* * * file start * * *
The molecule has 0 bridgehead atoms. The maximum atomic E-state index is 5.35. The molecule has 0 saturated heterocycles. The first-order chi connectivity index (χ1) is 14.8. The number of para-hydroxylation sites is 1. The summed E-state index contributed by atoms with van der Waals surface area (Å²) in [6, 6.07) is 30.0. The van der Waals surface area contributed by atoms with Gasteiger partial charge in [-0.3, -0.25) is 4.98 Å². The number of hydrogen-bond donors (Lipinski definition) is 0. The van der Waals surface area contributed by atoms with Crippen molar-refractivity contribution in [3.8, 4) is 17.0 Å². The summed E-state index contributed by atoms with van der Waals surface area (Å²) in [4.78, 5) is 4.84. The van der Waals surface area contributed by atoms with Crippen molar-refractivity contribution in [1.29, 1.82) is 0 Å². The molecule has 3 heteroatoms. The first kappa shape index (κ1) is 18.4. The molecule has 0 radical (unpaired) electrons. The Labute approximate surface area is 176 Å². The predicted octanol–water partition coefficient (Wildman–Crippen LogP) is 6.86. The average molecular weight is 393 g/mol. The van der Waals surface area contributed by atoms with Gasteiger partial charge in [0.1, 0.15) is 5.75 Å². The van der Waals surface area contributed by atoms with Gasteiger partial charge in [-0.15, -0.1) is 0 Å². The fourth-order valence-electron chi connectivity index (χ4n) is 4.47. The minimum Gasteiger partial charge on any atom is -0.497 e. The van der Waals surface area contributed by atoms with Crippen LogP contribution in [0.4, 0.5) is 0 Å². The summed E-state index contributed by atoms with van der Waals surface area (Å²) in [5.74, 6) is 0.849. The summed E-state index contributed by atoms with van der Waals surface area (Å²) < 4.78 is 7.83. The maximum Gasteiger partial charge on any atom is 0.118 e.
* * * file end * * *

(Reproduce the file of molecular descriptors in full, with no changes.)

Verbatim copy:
The molecule has 0 bridgehead atoms. The maximum atomic E-state index is 5.35. The molecule has 0 saturated heterocycles. The first-order chi connectivity index (χ1) is 14.8. The number of para-hydroxylation sites is 1. The summed E-state index contributed by atoms with van der Waals surface area (Å²) in [6, 6.07) is 30.0. The van der Waals surface area contributed by atoms with Gasteiger partial charge in [-0.3, -0.25) is 4.98 Å². The number of hydrogen-bond donors (Lipinski definition) is 0. The van der Waals surface area contributed by atoms with Crippen molar-refractivity contribution in [3.8, 4) is 17.0 Å². The summed E-state index contributed by atoms with van der Waals surface area (Å²) in [4.78, 5) is 4.84. The van der Waals surface area contributed by atoms with Crippen molar-refractivity contribution in [1.29, 1.82) is 0 Å². The molecule has 3 heteroatoms. The first kappa shape index (κ1) is 18.4. The molecule has 0 radical (unpaired) electrons. The Labute approximate surface area is 176 Å². The predicted octanol–water partition coefficient (Wildman–Crippen LogP) is 6.86. The average molecular weight is 393 g/mol. The van der Waals surface area contributed by atoms with Gasteiger partial charge in [0.1, 0.15) is 5.75 Å². The van der Waals surface area contributed by atoms with Gasteiger partial charge in [-0.15, -0.1) is 0 Å². The fourth-order valence-electron chi connectivity index (χ4n) is 4.47. The minimum Gasteiger partial charge on any atom is -0.497 e. The van der Waals surface area contributed by atoms with Crippen LogP contribution in [0.4, 0.5) is 0 Å². The summed E-state index contributed by atoms with van der Waals surface area (Å²) in [5.74, 6) is 0.849. The summed E-state index contributed by atoms with van der Waals surface area (Å²) < 4.78 is 7.83. The maximum Gasteiger partial charge on any atom is 0.118 e.